It felt, one thought, like a rather enhanced, civilized version of L.A.

And that’s where the thought began to germinate, to propose a small anthology of writers’ reminiscences about our time in Guadalajara, as sort of valentine not only to our host, but also to the National Endowment for the Arts (which funded our trip) and to the Department of Cultural Affairs of the City of Los Angeles (which organized it).

My sweetheart friend Veronique de Turenne, late of the LA Times and still of the “Here in Malibu” blog on LAObserved.com, enthusiastically volunteered to co-edit the submissions, which filtered in from a dozen fellow authors.  David Kipen, who organized the L.A. writers contingent, agreed to contribute a cheery, pithy foreword; and Veronique and I each had stories about Guadalajara we wanted to contribute. Veronique’s fun tale, which ends the book, inspired its title, Waiting For Foreign.

The essays include a pair of lovely, nuanced pieces: Alex Espinozas uneasy meditation on his complicated relationship with the land of his birth; and Michael Jaime-Becerra’s sweet ode to his father’s alternating power and fragility.

There are some light-hearted pieces as well: Dagoberto Gilb’s stream-of-consciousness take on Guadalajara, the publishing biz, and Cesar Rojas, which ends on a slightly bitter rant about racism; and Ruben Martinez’s reggae-foxtrot love song to Guadalajara and all things tapatío.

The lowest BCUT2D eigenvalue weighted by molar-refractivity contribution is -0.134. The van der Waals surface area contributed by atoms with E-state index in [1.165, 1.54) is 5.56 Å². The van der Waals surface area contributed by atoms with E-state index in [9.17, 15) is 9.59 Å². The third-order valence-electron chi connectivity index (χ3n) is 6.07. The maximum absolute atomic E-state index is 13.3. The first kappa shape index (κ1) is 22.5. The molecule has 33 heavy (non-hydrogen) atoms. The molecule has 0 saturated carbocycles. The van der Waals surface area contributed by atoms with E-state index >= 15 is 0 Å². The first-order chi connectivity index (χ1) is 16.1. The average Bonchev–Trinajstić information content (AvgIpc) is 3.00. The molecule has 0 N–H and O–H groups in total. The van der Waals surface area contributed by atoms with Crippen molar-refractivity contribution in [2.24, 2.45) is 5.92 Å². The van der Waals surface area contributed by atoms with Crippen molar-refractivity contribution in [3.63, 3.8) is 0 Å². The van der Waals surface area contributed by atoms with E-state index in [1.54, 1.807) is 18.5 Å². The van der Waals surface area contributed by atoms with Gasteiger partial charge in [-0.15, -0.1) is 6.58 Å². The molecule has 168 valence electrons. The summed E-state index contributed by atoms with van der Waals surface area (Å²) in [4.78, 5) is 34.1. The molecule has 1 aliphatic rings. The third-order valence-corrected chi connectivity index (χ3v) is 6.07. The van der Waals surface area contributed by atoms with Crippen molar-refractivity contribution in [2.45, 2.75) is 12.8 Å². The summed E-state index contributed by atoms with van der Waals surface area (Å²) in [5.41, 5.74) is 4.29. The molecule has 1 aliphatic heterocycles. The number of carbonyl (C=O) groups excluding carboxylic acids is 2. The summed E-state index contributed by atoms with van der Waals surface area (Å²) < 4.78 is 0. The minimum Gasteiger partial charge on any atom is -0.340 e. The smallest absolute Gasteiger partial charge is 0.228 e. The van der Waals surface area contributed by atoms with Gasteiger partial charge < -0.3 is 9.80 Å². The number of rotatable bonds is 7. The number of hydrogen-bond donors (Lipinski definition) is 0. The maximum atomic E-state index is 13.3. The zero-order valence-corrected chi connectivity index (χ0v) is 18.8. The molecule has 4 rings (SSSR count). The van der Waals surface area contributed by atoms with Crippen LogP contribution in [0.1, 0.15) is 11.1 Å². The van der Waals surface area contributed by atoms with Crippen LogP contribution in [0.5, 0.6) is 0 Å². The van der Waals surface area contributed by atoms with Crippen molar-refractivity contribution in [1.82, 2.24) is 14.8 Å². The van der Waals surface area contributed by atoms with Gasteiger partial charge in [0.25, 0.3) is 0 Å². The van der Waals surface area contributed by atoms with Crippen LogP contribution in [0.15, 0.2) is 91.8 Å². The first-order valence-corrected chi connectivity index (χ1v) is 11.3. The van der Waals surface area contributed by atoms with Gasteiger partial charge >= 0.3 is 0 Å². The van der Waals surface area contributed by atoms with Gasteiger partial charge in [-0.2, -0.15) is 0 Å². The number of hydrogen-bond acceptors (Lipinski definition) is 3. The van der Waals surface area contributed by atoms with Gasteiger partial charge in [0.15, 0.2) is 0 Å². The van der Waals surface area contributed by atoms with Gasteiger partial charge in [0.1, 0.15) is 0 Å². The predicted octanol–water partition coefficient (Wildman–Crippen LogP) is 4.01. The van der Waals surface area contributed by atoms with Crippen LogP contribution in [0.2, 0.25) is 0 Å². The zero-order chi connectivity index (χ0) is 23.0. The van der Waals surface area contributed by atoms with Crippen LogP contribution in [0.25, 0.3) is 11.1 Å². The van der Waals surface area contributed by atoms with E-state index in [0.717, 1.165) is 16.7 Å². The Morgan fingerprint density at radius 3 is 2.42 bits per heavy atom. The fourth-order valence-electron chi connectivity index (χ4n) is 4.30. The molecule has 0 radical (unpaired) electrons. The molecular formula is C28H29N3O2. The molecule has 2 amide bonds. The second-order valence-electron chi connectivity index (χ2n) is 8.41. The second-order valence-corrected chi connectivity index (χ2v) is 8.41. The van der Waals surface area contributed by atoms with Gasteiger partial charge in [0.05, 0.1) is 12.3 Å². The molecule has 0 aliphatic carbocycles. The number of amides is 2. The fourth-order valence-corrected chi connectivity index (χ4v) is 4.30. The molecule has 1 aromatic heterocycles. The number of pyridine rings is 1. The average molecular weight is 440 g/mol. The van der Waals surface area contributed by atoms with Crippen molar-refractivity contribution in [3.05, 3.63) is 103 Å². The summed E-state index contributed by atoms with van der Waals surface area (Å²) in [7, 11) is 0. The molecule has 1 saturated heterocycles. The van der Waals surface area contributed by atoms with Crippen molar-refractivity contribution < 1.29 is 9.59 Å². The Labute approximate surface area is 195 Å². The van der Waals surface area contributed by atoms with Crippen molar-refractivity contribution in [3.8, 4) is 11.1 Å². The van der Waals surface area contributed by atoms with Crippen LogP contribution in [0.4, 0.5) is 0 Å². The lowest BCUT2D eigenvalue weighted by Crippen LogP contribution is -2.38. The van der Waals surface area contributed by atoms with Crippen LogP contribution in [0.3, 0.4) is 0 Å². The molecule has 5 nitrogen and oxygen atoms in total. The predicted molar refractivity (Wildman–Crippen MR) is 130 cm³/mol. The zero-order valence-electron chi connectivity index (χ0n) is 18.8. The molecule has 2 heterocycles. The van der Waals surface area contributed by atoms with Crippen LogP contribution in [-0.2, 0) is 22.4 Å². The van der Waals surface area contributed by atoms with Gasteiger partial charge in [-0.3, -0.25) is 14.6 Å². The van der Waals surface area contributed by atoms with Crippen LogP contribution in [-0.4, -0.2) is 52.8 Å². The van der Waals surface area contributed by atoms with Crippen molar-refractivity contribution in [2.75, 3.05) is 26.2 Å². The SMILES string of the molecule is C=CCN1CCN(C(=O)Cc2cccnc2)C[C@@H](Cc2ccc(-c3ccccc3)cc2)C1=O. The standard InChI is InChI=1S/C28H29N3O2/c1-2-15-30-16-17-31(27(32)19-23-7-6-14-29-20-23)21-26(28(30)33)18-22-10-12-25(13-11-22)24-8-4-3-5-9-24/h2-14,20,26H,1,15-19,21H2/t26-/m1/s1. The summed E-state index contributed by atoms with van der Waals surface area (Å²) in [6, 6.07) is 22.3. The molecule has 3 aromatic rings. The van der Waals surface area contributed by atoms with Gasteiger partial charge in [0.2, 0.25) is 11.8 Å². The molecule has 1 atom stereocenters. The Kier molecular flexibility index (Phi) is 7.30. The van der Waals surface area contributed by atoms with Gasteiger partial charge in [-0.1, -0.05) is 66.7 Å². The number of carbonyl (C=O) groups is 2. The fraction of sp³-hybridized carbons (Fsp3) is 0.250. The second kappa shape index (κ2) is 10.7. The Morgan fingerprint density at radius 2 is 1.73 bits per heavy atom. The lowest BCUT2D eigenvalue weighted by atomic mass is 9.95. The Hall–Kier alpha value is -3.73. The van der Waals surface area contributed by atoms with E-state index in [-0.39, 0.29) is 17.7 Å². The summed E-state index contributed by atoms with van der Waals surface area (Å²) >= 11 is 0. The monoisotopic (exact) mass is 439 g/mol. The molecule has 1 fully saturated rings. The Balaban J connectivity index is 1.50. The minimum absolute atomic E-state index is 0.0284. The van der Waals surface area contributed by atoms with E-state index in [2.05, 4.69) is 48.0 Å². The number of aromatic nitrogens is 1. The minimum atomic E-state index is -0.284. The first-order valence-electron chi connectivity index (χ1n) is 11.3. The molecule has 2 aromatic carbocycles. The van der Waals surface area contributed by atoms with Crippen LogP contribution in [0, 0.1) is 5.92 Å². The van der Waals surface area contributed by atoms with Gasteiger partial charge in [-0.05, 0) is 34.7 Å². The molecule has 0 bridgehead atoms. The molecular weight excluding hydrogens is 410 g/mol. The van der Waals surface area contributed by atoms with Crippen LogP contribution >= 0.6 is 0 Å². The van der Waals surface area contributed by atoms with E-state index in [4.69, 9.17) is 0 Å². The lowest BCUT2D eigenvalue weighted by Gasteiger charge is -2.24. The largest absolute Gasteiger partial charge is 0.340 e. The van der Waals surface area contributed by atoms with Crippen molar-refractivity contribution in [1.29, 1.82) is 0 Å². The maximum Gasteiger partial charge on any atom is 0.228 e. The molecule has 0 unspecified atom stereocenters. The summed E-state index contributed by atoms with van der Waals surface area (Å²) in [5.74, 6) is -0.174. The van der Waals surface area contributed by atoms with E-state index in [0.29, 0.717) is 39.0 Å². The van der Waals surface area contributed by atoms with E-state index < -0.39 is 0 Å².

I had taken dozens of photographs in Guadalajara, and as I graphically reworked them in Photoshop, these began to complement the stories in the book. I found a website – Blurb.com – which enables users to design and create their own books, through its downloadable program, and which the website will then print on demand.

Admittedly, it felt a little ironically complicated to be self-publishing and printing-on-demand a book inspired by an international book fair that relies on the participation of dozens of publishing houses, particularly at a time when no one knows what the future of publishing holds or what the workable model will be.

Perhaps this eight inch square, eighty-page book, labored over for months, and then uploaded in a half-hour and printed – “on demand” – and delivered directly to my door less than a week later, is one of those models for the future.  .

I only know that it offers a creative person the liberating opportunity to gather and organize thoughts and insights however one best sees fit into an actual physical book – that still palpable, valued object.

Whether anyone else cares to read, to purchase, or to own that creation remains to be seen.  But thus has it ever been with writing. May it ever remain so.

Advertisements

2 April – Feast Day of la Santa Musa

CBS Reporter Martha Teichner before my painting of "St. Stephanie"

My wife and I were recently in Barcelona (more on that another day), immersed in its many-layered histories and beauty, when I received a surprise email from a producer for the great weekly television program CBS Sunday Morning, inquiring if I would care to be the subject of a profile for an upcoming broadcast.